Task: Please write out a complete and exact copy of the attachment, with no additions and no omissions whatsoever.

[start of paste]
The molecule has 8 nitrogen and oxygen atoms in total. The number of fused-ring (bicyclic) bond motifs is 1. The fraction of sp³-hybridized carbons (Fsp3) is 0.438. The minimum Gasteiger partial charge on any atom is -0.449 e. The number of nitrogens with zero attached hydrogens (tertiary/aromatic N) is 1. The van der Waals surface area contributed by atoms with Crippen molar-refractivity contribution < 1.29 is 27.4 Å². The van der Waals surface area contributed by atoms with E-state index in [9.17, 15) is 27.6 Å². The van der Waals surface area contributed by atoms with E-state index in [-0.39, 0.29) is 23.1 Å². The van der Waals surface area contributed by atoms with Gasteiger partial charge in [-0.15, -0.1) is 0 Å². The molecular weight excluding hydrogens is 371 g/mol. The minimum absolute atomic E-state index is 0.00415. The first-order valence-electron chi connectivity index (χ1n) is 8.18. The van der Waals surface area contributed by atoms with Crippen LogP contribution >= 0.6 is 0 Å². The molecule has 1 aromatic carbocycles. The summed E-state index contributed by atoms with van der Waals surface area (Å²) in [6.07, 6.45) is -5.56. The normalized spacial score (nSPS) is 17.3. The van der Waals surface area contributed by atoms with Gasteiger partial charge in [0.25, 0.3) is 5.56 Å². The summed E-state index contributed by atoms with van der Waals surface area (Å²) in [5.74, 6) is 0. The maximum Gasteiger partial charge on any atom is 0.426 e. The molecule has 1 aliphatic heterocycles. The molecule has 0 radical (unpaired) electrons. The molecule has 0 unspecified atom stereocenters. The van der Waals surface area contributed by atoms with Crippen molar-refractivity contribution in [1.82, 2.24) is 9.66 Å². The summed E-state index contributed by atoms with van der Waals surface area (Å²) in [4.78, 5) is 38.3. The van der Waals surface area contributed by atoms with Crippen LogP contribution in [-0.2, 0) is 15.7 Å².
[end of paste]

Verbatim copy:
The molecule has 8 nitrogen and oxygen atoms in total. The number of fused-ring (bicyclic) bond motifs is 1. The fraction of sp³-hybridized carbons (Fsp3) is 0.438. The minimum Gasteiger partial charge on any atom is -0.449 e. The number of nitrogens with zero attached hydrogens (tertiary/aromatic N) is 1. The van der Waals surface area contributed by atoms with Crippen molar-refractivity contribution < 1.29 is 27.4 Å². The van der Waals surface area contributed by atoms with E-state index in [9.17, 15) is 27.6 Å². The van der Waals surface area contributed by atoms with E-state index in [-0.39, 0.29) is 23.1 Å². The van der Waals surface area contributed by atoms with Gasteiger partial charge in [-0.15, -0.1) is 0 Å². The molecular weight excluding hydrogens is 371 g/mol. The minimum absolute atomic E-state index is 0.00415. The first-order valence-electron chi connectivity index (χ1n) is 8.18. The van der Waals surface area contributed by atoms with Crippen LogP contribution >= 0.6 is 0 Å². The molecule has 1 aromatic carbocycles. The summed E-state index contributed by atoms with van der Waals surface area (Å²) in [6.07, 6.45) is -5.56. The normalized spacial score (nSPS) is 17.3. The van der Waals surface area contributed by atoms with Gasteiger partial charge in [0.25, 0.3) is 5.56 Å². The summed E-state index contributed by atoms with van der Waals surface area (Å²) in [5.74, 6) is 0. The maximum Gasteiger partial charge on any atom is 0.426 e. The molecule has 1 aliphatic heterocycles. The molecule has 0 radical (unpaired) electrons. The molecule has 0 unspecified atom stereocenters. The van der Waals surface area contributed by atoms with Crippen molar-refractivity contribution in [1.82, 2.24) is 9.66 Å². The summed E-state index contributed by atoms with van der Waals surface area (Å²) in [4.78, 5) is 38.3. The van der Waals surface area contributed by atoms with Crippen LogP contribution in [-0.2, 0) is 15.7 Å².